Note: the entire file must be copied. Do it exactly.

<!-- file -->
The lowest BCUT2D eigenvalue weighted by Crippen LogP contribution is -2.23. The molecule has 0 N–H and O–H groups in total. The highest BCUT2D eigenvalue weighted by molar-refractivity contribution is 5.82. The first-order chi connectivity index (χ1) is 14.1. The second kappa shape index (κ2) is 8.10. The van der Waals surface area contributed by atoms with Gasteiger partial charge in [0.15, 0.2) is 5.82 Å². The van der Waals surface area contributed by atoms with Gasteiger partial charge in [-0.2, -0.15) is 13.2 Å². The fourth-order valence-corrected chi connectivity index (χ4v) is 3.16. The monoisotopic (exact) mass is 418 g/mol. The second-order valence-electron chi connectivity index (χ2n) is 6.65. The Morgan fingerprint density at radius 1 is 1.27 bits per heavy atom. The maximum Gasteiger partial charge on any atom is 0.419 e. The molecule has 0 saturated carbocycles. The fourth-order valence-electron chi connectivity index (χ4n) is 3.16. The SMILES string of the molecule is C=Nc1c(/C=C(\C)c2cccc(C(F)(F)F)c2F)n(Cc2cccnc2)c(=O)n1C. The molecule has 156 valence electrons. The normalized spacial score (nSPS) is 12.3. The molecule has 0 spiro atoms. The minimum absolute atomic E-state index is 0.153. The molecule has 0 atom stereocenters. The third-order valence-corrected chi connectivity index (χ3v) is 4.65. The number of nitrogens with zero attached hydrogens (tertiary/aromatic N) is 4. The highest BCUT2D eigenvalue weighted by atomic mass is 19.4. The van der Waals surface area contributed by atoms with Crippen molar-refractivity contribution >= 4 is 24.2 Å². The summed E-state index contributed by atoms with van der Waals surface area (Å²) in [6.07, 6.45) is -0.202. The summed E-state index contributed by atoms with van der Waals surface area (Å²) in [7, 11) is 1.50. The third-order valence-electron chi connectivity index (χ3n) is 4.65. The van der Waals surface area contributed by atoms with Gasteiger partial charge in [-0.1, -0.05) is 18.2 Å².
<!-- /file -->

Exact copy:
The lowest BCUT2D eigenvalue weighted by Crippen LogP contribution is -2.23. The molecule has 0 N–H and O–H groups in total. The highest BCUT2D eigenvalue weighted by molar-refractivity contribution is 5.82. The first-order chi connectivity index (χ1) is 14.1. The second kappa shape index (κ2) is 8.10. The van der Waals surface area contributed by atoms with Gasteiger partial charge in [0.15, 0.2) is 5.82 Å². The van der Waals surface area contributed by atoms with Gasteiger partial charge in [-0.2, -0.15) is 13.2 Å². The fourth-order valence-corrected chi connectivity index (χ4v) is 3.16. The monoisotopic (exact) mass is 418 g/mol. The second-order valence-electron chi connectivity index (χ2n) is 6.65. The Morgan fingerprint density at radius 1 is 1.27 bits per heavy atom. The maximum Gasteiger partial charge on any atom is 0.419 e. The molecule has 0 saturated carbocycles. The fourth-order valence-electron chi connectivity index (χ4n) is 3.16. The SMILES string of the molecule is C=Nc1c(/C=C(\C)c2cccc(C(F)(F)F)c2F)n(Cc2cccnc2)c(=O)n1C. The molecule has 156 valence electrons. The normalized spacial score (nSPS) is 12.3. The molecule has 0 spiro atoms. The minimum absolute atomic E-state index is 0.153. The molecule has 0 atom stereocenters. The third-order valence-corrected chi connectivity index (χ3v) is 4.65. The number of nitrogens with zero attached hydrogens (tertiary/aromatic N) is 4. The highest BCUT2D eigenvalue weighted by atomic mass is 19.4. The van der Waals surface area contributed by atoms with Crippen molar-refractivity contribution >= 4 is 24.2 Å². The summed E-state index contributed by atoms with van der Waals surface area (Å²) in [6.07, 6.45) is -0.202. The summed E-state index contributed by atoms with van der Waals surface area (Å²) in [7, 11) is 1.50. The third-order valence-electron chi connectivity index (χ3n) is 4.65. The van der Waals surface area contributed by atoms with Gasteiger partial charge in [-0.1, -0.05) is 18.2 Å².